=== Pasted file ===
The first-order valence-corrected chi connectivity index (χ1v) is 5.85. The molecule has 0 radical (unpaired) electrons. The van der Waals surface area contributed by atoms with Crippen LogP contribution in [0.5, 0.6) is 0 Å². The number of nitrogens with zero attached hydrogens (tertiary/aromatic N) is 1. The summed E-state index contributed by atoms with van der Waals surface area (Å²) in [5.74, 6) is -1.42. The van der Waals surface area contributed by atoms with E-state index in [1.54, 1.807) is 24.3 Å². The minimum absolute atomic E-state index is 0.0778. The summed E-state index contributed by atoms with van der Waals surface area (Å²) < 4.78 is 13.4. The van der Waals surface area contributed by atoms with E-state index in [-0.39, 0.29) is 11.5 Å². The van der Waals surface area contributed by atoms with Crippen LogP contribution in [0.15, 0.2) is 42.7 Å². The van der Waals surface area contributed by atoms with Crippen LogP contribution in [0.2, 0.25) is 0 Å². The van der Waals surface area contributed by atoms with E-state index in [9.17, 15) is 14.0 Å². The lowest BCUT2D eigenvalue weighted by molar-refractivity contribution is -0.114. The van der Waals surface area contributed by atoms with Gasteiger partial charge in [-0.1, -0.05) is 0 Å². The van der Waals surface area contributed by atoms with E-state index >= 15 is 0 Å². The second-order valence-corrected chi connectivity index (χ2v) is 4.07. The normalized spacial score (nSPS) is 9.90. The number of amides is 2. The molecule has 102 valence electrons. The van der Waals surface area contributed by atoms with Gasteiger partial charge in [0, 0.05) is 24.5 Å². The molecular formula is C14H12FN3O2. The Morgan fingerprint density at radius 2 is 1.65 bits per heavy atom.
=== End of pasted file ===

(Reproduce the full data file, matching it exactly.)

The first-order valence-corrected chi connectivity index (χ1v) is 5.85. The molecule has 0 radical (unpaired) electrons. The van der Waals surface area contributed by atoms with Crippen LogP contribution in [0.5, 0.6) is 0 Å². The number of nitrogens with zero attached hydrogens (tertiary/aromatic N) is 1. The summed E-state index contributed by atoms with van der Waals surface area (Å²) in [5.74, 6) is -1.42. The van der Waals surface area contributed by atoms with E-state index in [1.54, 1.807) is 24.3 Å². The minimum absolute atomic E-state index is 0.0778. The summed E-state index contributed by atoms with van der Waals surface area (Å²) < 4.78 is 13.4. The van der Waals surface area contributed by atoms with E-state index in [-0.39, 0.29) is 11.5 Å². The van der Waals surface area contributed by atoms with Crippen LogP contribution in [0.15, 0.2) is 42.7 Å². The van der Waals surface area contributed by atoms with Crippen LogP contribution in [0.2, 0.25) is 0 Å². The van der Waals surface area contributed by atoms with E-state index in [9.17, 15) is 14.0 Å². The lowest BCUT2D eigenvalue weighted by molar-refractivity contribution is -0.114. The van der Waals surface area contributed by atoms with Gasteiger partial charge in [-0.1, -0.05) is 0 Å². The van der Waals surface area contributed by atoms with E-state index >= 15 is 0 Å². The second-order valence-corrected chi connectivity index (χ2v) is 4.07. The normalized spacial score (nSPS) is 9.90. The number of amides is 2. The molecule has 102 valence electrons. The van der Waals surface area contributed by atoms with Gasteiger partial charge in [0, 0.05) is 24.5 Å². The molecular formula is C14H12FN3O2. The Morgan fingerprint density at radius 2 is 1.65 bits per heavy atom.